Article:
According to Japan’s Ministry of Health, Labour and Welfare (MHLW), the average length of service at a job was 12.3 years in 2021. This average covers all industries, from construction to finance, so each is a little different. For example, the “Accommodation, eating and drinking services” sector had an average of 9.8 years, while “Electricity, Gas, Heat supply and Water” had an average of 21.2.

For comparison, the median in the USA for 2020 was 4.1 years of service and the average for Ireland was 9.4. France was at 11 and on the higher end, Greece and Italy were 13.4 and 13.3 respectively. So, although Japan’s average is longer than America’s median, it’s actually lower than some of its European counterparts.

Verdict: False. While the average years spent at a company in Japan is higher than some western countries, it certainly isn’t as long as one’s entire career.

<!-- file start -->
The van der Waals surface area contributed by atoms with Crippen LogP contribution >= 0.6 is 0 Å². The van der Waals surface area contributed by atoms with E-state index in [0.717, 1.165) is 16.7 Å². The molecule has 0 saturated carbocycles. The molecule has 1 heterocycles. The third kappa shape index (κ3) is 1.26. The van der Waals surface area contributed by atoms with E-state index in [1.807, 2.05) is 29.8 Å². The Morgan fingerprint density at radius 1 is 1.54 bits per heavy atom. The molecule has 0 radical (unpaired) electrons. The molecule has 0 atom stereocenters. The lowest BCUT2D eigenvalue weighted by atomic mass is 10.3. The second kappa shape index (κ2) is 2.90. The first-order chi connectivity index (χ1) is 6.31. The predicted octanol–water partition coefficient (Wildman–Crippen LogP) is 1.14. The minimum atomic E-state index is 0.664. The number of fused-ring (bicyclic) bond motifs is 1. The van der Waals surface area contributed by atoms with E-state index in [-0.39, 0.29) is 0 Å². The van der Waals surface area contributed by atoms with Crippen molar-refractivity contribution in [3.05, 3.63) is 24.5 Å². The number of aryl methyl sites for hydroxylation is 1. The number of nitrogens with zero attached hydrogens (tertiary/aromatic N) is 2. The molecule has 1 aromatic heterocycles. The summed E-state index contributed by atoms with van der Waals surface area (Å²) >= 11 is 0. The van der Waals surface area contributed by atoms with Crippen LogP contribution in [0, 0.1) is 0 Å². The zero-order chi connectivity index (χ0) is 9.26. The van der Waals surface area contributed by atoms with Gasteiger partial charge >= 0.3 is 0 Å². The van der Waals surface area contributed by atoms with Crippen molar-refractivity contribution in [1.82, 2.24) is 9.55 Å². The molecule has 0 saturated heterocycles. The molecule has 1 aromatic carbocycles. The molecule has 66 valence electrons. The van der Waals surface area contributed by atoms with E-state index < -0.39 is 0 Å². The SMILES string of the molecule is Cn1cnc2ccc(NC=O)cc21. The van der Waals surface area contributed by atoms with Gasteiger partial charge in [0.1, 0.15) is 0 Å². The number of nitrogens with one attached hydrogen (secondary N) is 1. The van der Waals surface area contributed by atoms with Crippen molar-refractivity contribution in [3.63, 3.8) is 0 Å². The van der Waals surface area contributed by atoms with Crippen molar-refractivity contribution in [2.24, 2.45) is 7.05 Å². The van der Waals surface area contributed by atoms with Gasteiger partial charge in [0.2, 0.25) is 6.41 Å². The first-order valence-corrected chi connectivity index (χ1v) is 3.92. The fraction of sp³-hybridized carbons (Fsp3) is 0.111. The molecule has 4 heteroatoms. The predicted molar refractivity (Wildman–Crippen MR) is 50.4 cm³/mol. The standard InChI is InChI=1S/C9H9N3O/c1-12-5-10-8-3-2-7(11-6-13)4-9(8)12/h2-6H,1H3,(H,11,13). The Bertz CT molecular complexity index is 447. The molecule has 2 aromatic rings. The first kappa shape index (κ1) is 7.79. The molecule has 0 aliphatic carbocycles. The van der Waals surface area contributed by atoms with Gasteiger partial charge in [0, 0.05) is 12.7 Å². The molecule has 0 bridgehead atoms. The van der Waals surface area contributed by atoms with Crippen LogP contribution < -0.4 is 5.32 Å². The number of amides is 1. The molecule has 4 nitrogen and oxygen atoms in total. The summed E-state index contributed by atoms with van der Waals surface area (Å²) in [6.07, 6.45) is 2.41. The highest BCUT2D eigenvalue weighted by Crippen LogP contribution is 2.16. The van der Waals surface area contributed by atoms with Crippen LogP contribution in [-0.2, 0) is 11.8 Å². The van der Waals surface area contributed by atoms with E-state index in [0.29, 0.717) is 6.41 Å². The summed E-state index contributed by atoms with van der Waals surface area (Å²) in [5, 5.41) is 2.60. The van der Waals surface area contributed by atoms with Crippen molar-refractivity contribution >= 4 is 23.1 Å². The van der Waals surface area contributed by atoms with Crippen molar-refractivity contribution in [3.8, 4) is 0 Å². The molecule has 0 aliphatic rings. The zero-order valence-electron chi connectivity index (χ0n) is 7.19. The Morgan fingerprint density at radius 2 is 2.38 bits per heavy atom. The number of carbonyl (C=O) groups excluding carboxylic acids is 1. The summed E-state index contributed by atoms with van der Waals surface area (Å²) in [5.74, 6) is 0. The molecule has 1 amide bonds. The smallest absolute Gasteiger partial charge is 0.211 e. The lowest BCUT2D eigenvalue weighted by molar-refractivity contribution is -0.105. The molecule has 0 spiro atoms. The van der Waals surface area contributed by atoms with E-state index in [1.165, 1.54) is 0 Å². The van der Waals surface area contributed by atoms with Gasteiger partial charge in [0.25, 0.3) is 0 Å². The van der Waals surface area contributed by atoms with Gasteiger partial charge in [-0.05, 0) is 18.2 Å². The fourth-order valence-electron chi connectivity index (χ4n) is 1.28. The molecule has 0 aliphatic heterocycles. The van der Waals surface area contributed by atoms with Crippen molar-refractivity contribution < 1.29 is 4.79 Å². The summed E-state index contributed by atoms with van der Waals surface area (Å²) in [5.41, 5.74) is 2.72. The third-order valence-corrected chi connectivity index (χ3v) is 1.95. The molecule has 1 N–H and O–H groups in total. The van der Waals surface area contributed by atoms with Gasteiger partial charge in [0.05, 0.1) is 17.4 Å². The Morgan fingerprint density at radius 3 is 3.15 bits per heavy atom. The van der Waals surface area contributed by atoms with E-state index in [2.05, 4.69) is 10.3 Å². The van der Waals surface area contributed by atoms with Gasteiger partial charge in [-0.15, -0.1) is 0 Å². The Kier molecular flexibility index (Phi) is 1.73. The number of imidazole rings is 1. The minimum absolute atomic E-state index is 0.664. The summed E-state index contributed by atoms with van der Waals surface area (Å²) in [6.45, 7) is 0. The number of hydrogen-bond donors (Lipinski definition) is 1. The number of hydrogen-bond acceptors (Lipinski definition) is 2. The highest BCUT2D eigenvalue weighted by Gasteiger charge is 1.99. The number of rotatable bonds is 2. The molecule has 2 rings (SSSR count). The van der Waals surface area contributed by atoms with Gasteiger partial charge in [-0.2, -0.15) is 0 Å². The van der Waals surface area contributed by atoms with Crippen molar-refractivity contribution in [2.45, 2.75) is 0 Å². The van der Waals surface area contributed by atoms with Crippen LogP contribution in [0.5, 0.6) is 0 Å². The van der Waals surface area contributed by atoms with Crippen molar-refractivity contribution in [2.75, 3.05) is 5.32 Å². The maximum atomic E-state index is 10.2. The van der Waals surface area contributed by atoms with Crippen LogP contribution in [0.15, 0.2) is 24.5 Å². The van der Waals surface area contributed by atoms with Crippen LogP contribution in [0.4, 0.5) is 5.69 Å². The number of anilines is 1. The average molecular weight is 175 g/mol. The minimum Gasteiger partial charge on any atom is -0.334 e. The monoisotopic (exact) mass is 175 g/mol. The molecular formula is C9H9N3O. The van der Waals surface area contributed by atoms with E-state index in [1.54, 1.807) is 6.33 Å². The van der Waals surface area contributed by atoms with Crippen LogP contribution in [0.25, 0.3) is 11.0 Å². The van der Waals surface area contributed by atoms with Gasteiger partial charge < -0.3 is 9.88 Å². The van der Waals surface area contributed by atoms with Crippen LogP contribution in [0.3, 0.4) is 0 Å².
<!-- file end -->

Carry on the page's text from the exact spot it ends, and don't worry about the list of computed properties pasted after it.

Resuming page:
2. Japan has almost no holidays

It is often thought that in Japan everyone works all the time and holidays are practically non-existent.

This one is fairly easy to debunk, as a quick look at Japan’s national holidays shows there are as many as 16 public holidays annually. There is at least one public holiday every month of the year, except for June and December. Understandably, some industries such as hospitality do not offer time off on those days, but most regular offices do. Some offices even offer extended three-day holidays to celebrate Obon in summer and New Year in December and January.